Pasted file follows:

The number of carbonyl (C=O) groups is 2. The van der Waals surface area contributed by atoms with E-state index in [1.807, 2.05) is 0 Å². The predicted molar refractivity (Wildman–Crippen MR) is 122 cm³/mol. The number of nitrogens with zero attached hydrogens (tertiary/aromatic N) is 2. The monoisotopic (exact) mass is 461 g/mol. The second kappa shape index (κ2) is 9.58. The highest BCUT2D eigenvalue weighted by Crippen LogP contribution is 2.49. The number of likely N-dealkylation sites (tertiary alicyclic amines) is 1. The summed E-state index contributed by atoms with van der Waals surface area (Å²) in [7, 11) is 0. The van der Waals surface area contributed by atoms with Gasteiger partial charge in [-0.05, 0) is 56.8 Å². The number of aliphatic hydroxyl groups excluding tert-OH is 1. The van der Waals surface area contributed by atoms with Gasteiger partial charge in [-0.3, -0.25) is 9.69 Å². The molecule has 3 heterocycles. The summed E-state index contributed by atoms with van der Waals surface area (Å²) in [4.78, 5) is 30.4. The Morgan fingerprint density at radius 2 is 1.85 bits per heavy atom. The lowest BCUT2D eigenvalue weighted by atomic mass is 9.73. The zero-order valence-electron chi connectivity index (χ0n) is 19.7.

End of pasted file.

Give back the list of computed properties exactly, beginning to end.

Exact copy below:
The number of carbonyl (C=O) groups is 2. The van der Waals surface area contributed by atoms with E-state index in [1.807, 2.05) is 0 Å². The predicted molar refractivity (Wildman–Crippen MR) is 122 cm³/mol. The number of nitrogens with zero attached hydrogens (tertiary/aromatic N) is 2. The monoisotopic (exact) mass is 461 g/mol. The second kappa shape index (κ2) is 9.58. The highest BCUT2D eigenvalue weighted by Crippen LogP contribution is 2.49. The number of likely N-dealkylation sites (tertiary alicyclic amines) is 1. The summed E-state index contributed by atoms with van der Waals surface area (Å²) in [7, 11) is 0. The van der Waals surface area contributed by atoms with Gasteiger partial charge in [-0.05, 0) is 56.8 Å². The number of aliphatic hydroxyl groups excluding tert-OH is 1. The van der Waals surface area contributed by atoms with Gasteiger partial charge in [-0.3, -0.25) is 9.69 Å². The molecule has 3 heterocycles. The summed E-state index contributed by atoms with van der Waals surface area (Å²) in [4.78, 5) is 30.4. The Morgan fingerprint density at radius 2 is 1.85 bits per heavy atom. The lowest BCUT2D eigenvalue weighted by atomic mass is 9.73. The zero-order valence-electron chi connectivity index (χ0n) is 19.7.